As we are seeing so many “black” helicopters in our urban areas, we thought it might be helpful to provide you some familiarity with the various types so we can help us better assess what the government is doing with these various missions.
From the ground it can be hard to distinguish, but if you spend a minute working with it, you will know what to look for right away.
Types of Military Helicopters
Considered the “Work Horse” of the Army, the Chinook, CH-46, is easily identifiable: it has two sets of rotors. It usually accompanies troop transporters and gun ships during a real mission. This one is painted desert camo for Iraq, etc. In CONUS (Continental US), they are usually dark olive green.
The Blackhawk helicopter is specifically designed to carry an Infantry squad of 11-13 people. It looks like a regular helicopter with an elongated body. It can carry M-60 machine guns on the sides. During a real mission, these helicopters protect the Ch-46 Chinooks so soldiers and equipment arrive together.
Also rather easy to spot as they are typically carrying their guns (not always). The shape sets them apart from general utility helicopters because they are longer, sleaker and have a “meaner” look. These include: Apache and the AH-1 Cobra for the most part.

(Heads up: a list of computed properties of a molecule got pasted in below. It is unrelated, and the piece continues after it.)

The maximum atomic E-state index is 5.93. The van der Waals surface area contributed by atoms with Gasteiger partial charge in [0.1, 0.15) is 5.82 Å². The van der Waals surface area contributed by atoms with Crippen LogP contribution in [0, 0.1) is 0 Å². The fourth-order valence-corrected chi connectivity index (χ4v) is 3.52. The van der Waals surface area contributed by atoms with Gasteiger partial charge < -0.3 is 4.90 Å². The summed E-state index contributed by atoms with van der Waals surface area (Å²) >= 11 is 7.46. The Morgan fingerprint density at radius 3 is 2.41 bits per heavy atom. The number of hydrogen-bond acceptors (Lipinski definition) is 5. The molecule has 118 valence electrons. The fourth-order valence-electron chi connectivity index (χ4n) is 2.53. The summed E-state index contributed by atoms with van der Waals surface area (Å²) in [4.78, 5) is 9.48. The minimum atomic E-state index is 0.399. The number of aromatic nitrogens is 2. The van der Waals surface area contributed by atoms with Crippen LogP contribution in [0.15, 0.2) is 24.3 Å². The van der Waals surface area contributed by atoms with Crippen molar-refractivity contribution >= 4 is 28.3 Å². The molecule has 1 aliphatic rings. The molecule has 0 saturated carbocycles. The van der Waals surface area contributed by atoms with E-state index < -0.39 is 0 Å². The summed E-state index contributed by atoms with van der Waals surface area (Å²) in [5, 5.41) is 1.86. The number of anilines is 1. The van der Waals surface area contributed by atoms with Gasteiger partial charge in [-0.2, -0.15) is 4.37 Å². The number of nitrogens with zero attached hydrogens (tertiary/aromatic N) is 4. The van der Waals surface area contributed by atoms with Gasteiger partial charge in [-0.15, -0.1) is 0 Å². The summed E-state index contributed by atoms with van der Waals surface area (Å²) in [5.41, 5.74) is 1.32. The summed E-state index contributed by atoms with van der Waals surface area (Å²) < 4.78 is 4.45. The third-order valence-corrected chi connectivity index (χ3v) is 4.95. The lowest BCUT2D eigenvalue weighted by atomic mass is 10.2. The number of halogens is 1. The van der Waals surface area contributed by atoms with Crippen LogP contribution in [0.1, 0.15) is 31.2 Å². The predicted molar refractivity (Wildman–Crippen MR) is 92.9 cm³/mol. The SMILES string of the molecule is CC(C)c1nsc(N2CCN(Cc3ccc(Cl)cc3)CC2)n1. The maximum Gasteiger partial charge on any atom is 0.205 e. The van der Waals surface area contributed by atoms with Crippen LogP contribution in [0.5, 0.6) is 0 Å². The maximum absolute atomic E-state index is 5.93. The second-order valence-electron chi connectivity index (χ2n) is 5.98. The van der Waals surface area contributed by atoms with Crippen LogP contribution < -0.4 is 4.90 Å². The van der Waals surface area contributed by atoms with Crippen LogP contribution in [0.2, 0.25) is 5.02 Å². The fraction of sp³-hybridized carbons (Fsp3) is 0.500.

They can fulfill a variety of missions from extraction of troops from hot zones, medevac, transport of VIPs, gunships, if necessary, etc. But these have a generic look to them–more like civilian helicopters without the flare. They also have a more rounded front shape. The most common type is the UD-1 pictured above.
OH-58 Kiowa comes to mind here. They are look stealthier and are unmistakable by their shape. These are the “scouts” of a unit formation. Or they can perform solely for reconnaissance and “observation.” Teamed with a gunship (Cobra or Apache) they are in “Hunter-Killer” mode.